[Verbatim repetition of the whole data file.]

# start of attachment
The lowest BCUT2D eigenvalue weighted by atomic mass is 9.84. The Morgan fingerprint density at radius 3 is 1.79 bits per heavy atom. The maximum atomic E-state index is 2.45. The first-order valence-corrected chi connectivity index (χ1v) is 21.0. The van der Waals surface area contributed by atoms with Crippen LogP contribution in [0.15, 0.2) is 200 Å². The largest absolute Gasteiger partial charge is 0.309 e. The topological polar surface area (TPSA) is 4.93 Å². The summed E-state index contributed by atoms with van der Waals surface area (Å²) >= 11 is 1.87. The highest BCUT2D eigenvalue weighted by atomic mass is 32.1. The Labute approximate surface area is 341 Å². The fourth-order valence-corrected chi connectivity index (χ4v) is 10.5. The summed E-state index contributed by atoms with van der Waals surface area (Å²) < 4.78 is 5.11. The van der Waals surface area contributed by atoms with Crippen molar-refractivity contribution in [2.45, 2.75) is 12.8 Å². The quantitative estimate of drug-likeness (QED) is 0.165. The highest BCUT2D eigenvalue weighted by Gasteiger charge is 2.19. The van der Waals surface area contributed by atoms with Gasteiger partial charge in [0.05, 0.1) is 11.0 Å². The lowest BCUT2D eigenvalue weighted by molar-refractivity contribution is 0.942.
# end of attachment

The lowest BCUT2D eigenvalue weighted by atomic mass is 9.84. The Morgan fingerprint density at radius 3 is 1.79 bits per heavy atom. The maximum atomic E-state index is 2.45. The first-order valence-corrected chi connectivity index (χ1v) is 21.0. The van der Waals surface area contributed by atoms with Crippen LogP contribution in [0.15, 0.2) is 200 Å². The largest absolute Gasteiger partial charge is 0.309 e. The topological polar surface area (TPSA) is 4.93 Å². The summed E-state index contributed by atoms with van der Waals surface area (Å²) >= 11 is 1.87. The highest BCUT2D eigenvalue weighted by atomic mass is 32.1. The Labute approximate surface area is 341 Å². The fourth-order valence-corrected chi connectivity index (χ4v) is 10.5. The summed E-state index contributed by atoms with van der Waals surface area (Å²) < 4.78 is 5.11. The van der Waals surface area contributed by atoms with Crippen molar-refractivity contribution in [2.45, 2.75) is 12.8 Å². The quantitative estimate of drug-likeness (QED) is 0.165. The highest BCUT2D eigenvalue weighted by Gasteiger charge is 2.19. The van der Waals surface area contributed by atoms with Gasteiger partial charge in [0.05, 0.1) is 11.0 Å². The lowest BCUT2D eigenvalue weighted by molar-refractivity contribution is 0.942.